Do you have any idea what you would do if you received a sudden windfall? Would you be one of those people that spent everything within the first five years and had to figure out how to survive on an average income again?
I totally would have been that person if I had won the lottery five years ago. In fact, I have been that person – not with the lottery, but with any sudden windfall (and I’ve actually had several) – it was gone within a year or two, maximum.
For example, when I was in my early 20’s, I received $40,000 (after medical expenses of $60,000) in an insurance settlement from a car accident that left me hospitalized for weeks. What happened to that money?
I took several of my favorite people on really amazing trips. I bought fake potted plants at Costco for hundreds of dollars each. (I thought they’d look cool on my patio. They didn’t; they collected Los Angeles smog until they looked like they had survived a fire.)
I bought clothes. I bought crap that cluttered up my house that I eventually donated.
I honestly don’t remember where the money went any more. Nor do I think I even knew where it went then.
I remained this unconscious with money for more than another decade. I worked at jobs I hated because they paid well and allowed me to be unconscious about money and live within my means and the limits on my credit cards.
In 2010, I created my first money intention, and that’s when things began to change for me. It was this: “I am in the process of developing mastery with money, creating a powerful relationship that allows me to follow the dreams of my heart.”
In the last five years, I have radically transformed my experience with money. In 2011, I made good on the ‘supports me to follow the dreams of my heart’ part, and have continued to value my dreams over my financial ease.
Just in the last two years have I started developing mastery with money, understanding what’s coming in and out, seeing the true price of debt, negotiating for loans, developing plans and actually using a budget.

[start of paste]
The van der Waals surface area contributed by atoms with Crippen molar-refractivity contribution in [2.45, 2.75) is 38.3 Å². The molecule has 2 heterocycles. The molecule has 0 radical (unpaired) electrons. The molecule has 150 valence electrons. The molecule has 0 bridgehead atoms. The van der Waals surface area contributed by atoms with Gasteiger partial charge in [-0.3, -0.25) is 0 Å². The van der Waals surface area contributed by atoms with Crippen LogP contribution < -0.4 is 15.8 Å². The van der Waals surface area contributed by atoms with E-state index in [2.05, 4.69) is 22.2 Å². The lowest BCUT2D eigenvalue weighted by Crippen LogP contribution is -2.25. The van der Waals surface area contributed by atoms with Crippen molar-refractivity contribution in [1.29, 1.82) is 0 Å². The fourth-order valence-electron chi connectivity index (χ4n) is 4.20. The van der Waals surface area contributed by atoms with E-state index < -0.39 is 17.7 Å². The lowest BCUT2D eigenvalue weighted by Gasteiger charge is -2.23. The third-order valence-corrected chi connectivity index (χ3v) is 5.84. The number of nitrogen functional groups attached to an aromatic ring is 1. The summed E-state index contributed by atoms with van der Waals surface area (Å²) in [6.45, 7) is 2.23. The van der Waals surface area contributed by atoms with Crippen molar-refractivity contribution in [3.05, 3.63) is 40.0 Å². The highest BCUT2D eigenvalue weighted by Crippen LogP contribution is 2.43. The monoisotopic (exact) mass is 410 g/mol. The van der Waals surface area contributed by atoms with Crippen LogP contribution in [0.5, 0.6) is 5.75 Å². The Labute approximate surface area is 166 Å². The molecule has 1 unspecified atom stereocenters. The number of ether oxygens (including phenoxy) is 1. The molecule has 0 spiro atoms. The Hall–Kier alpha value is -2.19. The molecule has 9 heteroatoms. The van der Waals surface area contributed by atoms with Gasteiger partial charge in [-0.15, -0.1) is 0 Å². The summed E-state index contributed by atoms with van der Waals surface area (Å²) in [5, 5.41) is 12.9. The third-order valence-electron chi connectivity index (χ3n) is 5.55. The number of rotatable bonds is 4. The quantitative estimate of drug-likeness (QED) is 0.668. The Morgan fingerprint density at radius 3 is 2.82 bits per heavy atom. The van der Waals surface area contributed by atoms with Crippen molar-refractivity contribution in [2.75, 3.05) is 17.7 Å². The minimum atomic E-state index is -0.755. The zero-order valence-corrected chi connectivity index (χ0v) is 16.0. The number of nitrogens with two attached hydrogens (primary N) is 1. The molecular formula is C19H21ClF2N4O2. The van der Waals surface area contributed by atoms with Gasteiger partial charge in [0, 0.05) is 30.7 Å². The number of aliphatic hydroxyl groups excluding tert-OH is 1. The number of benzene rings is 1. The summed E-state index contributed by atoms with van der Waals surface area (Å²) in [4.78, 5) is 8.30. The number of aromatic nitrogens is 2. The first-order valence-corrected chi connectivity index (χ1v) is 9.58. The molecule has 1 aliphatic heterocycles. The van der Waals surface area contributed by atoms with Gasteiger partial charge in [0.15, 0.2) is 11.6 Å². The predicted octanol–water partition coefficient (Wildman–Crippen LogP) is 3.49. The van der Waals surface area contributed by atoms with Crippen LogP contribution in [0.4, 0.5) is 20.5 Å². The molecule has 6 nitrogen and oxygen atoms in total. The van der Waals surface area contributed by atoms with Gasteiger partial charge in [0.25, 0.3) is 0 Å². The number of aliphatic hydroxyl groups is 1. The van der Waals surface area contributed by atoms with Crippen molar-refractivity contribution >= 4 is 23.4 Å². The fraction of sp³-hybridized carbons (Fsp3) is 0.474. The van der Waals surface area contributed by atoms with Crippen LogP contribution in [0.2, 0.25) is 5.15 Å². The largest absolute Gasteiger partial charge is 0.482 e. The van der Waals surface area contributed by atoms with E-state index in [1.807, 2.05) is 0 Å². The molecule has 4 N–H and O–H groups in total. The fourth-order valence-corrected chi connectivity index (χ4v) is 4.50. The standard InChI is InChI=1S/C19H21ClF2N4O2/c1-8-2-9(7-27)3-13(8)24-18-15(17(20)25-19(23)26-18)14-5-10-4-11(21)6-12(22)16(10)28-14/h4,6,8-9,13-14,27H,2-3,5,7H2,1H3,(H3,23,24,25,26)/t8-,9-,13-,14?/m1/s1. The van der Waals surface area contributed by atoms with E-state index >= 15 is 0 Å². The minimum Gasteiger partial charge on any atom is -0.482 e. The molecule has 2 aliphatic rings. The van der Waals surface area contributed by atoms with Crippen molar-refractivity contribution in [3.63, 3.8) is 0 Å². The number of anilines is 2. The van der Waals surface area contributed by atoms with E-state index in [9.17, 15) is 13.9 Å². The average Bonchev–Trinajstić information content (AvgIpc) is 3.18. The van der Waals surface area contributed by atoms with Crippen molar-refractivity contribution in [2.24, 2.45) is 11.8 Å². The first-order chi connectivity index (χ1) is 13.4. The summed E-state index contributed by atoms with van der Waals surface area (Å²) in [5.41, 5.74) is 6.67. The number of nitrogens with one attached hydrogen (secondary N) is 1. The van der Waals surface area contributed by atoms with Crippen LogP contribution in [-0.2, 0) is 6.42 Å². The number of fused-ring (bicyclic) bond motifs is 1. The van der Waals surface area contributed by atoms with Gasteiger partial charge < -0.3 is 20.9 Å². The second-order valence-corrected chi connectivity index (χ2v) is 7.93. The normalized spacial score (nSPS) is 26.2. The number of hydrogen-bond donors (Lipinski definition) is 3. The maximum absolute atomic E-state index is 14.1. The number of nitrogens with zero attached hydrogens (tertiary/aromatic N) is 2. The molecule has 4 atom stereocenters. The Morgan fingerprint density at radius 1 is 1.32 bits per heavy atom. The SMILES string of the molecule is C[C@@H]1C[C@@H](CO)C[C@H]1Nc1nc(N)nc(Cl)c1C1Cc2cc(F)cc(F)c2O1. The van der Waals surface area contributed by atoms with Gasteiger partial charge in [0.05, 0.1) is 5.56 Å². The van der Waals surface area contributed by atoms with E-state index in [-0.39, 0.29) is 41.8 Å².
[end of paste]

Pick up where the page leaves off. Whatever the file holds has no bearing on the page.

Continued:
Sometime in the end of last year, this intention fell off my wall, and I realized I can actually say now that I have developed mastery with money and have created a powerful relationship that allows me to follow the dreams of my heart. Yay, me! It feels incredible, even though I’m living with way less money than I ever had previously.
I didn’t spend a lot of time dwelling on this intention either. I created it, I write it on a notecard, and stuck it to my wall being my computer, where I might read it occasionally. That’s it. I didn’t strive towards it; I didn’t even realize I had ‘achieved’ it until it (literally) fell on my head. To me, it just shows how powerful having an intention can be.
In the next three weeks, we’re going to craft intentions for three major areas – money, health, and relationships. I’ve called these out specifically because each of them shares elements of the “magic pill” quality for the majority of us.
You know, the magic pill – the one that, once you have it, will improve your entire life in some dramatic way. Then you’ll be happy. Then you won’t have to worry so much. Then you won’t feel so alone – etc., etc.
How many times have you heard people say if they could just win the lottery, everything would be perfect? (How many times have you thought it yourself?)
We all see stories (like this…or this) of lottery winners who end up bankrupt (or jailed!) within a few years. According to a Reader’s Digest article, 70% of all winners lose or spend all of their money within five years or less. (Linked here.)
That still leaves 30% who go on to really enjoy being suddenly wealthy from their lottery wins. According to Stephen Danish, Psychology Professor of Virginia Commonwealth University, the key to being in the 30% is having clear goals, plans and ambitions before ever winning. Danish has become an expert on the matter, and has been hired by the Virginia State Lottery to help counsel winners.